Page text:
Reasons for Leaving Faith Communities Among Trans Identified People by Race
Religious Identities Among All LGBTQIA+ Identified People
If you or a loved one are an LGBTQIA+ identified person struggling to navigate life in a faith community, these resources may be helpful.
There are a few photos of Sandra Stewart on the Gender Tree site—thick sweeping bangs and dark painted lips; her wife, reclining in a canoe somewhere in California. She gives sporadic updates for nearly a decade. Eventually, the updates stop. But the pages remain—a map of Bobbi’s own becoming.
Stewart breaks down the word hamartia—which is commonly translated as the English word sin. But it its original Greek, Stewart says hamartia literally translates to the phrase “missing the mark.” As in, arrow and bow. As in, aim and target. As in, a failed attempt.
Bobbi's story is filled with failed attempts, and successful ones; a long and complicated personal history of missing the mark before hitting it right at the center. There were so many moments Bobbi lived in the dark; missing marks by denying herself and her identity—by living a life that never quite fit.
So much of who Bobbi is now is rooted in those reciprocal relationships; Bobbi ministers to others and receives multitudes in return. Those relationships are part of how she’s learning to hit the mark again.
I finally realized the sin isn't being transgender. Being transgender is really a gift.
“I met a young LGBTQIA+ person who came from a mostly unsupportive family, in a mostly unsupportive school,” Bobbi says. “She came to a meeting full of LGBTQIA+ people, and when she walked into the room, she said she finally knew it would be possible for her to live past thirty,” Bobbi says, her eyes welling. “She’d always assumed she would kill herself long before then. Seeing us made her believe she could live.
Bobbi has dozens of stories like this one. She tells me about a Baptist pastor named Danny Cortez, who spoke in support of LGBTQIA+ identified people after his own son came out as gay, knowing he would most likely lose his congregation. She tells me about a woman named Linda Robertson—a staunch, fundamentalist, evangelical Christian who tried for years to make her son straight. When her son died unexpectedly, she started a support group for other moms struggling to rectify their Christian doctrine while loving and supporting their LGBTQIA+ children.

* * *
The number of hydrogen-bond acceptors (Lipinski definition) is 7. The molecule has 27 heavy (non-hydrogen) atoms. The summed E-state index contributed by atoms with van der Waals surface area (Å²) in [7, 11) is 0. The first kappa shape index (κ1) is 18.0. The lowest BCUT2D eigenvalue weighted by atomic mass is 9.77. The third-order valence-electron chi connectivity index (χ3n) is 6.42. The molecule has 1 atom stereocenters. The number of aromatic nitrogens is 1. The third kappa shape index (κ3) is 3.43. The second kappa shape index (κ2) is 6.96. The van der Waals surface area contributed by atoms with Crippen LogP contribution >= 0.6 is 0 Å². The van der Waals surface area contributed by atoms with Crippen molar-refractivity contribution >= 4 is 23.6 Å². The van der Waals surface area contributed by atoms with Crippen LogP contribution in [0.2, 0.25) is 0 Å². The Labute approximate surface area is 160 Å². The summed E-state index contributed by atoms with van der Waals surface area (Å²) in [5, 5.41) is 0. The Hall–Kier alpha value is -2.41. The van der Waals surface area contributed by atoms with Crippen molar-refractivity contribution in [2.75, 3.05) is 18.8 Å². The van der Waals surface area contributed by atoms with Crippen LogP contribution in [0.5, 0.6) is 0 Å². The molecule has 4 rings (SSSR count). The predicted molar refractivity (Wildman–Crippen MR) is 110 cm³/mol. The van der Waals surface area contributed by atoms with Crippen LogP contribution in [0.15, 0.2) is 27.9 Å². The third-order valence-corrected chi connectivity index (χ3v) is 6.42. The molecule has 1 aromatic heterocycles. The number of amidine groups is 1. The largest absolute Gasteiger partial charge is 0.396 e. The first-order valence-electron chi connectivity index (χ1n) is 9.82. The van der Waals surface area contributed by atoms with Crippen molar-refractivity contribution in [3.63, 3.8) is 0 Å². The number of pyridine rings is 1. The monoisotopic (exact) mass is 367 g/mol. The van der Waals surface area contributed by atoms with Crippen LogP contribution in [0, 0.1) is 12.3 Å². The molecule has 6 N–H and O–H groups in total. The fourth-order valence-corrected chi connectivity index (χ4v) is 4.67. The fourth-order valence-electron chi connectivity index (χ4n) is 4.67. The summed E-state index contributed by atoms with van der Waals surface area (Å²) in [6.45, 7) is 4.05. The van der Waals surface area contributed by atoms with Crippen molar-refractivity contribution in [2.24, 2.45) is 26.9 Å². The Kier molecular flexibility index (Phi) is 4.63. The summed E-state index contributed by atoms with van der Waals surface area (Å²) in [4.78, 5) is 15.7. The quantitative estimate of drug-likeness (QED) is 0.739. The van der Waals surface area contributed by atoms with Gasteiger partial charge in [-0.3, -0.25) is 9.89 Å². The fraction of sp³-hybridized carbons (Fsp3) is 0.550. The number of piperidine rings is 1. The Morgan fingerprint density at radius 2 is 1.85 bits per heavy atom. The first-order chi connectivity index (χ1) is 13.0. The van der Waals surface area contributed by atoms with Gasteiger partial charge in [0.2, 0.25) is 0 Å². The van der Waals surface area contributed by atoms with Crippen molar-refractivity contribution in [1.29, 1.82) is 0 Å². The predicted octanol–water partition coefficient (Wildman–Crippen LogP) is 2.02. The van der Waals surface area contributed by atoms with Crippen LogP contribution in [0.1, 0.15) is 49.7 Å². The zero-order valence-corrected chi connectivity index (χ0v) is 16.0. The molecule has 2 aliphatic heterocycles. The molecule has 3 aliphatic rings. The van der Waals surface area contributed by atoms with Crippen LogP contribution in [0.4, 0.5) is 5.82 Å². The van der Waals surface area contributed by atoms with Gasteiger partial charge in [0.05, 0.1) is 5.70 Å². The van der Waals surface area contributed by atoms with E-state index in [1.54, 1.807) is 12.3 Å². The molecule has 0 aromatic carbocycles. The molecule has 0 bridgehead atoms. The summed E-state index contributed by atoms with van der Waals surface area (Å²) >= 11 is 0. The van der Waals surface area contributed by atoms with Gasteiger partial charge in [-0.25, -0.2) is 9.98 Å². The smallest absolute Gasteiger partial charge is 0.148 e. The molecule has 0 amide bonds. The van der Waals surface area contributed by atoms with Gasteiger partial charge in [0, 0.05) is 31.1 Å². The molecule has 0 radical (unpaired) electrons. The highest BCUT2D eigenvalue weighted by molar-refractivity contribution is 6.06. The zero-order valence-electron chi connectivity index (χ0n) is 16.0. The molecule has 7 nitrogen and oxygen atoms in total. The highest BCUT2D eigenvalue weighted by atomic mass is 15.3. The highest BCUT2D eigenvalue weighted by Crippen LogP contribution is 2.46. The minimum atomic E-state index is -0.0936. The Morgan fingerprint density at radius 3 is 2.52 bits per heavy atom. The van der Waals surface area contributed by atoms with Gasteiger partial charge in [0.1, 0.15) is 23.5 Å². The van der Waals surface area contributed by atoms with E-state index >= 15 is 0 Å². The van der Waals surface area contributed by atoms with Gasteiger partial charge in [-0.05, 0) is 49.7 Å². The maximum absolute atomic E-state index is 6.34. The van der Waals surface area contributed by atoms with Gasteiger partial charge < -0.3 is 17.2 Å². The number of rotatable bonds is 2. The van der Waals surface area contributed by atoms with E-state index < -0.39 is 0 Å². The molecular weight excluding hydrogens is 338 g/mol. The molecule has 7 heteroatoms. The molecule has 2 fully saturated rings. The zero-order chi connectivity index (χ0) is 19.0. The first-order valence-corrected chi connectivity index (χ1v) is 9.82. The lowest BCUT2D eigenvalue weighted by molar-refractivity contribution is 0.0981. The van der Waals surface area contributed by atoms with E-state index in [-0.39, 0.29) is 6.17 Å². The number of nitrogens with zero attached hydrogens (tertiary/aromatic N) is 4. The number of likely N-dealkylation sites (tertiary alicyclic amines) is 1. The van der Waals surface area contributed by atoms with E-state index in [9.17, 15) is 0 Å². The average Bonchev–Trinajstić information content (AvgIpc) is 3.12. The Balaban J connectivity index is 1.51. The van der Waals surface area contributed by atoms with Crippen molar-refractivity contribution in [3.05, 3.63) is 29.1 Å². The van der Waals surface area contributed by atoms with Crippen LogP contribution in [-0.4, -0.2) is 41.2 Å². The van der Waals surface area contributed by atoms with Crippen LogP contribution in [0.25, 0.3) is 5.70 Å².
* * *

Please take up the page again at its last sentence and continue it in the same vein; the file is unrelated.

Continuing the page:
Robertson’s group asked Bobbi to join when they started getting mothers of trans and gender non-conforming kids. They didn’t have all the answers, and they hoped Bobbi might be able to help.
“Ever since then,” Bobbi says, “I’ve been a Mama Bear, even though I’m a dad. And they’re fine with that,” she says, smiling. “They just get it.”
Bobbi’s life is filled with these encounters—trading love and service over and over, sometimes with total strangers. Today, Bobbi deconstructs scripture and offers political context for the Revised Common Lectionary. She talks about LGBTQ+ representation in faith communities and the real world implications of queer Bible studies.
Bobbi is pointedly wise; and every gentle counter or correction feels more like an act of love. The slow, unravelling joy in her soft voice is a reminder that sin really is only missing the mark; and the beauty of grace, or mercy, or real forgiveness is that we are always allowed one more shot. There’s something hopeful in that reminder, in the thought that all our second and third and fourth chances are already promised.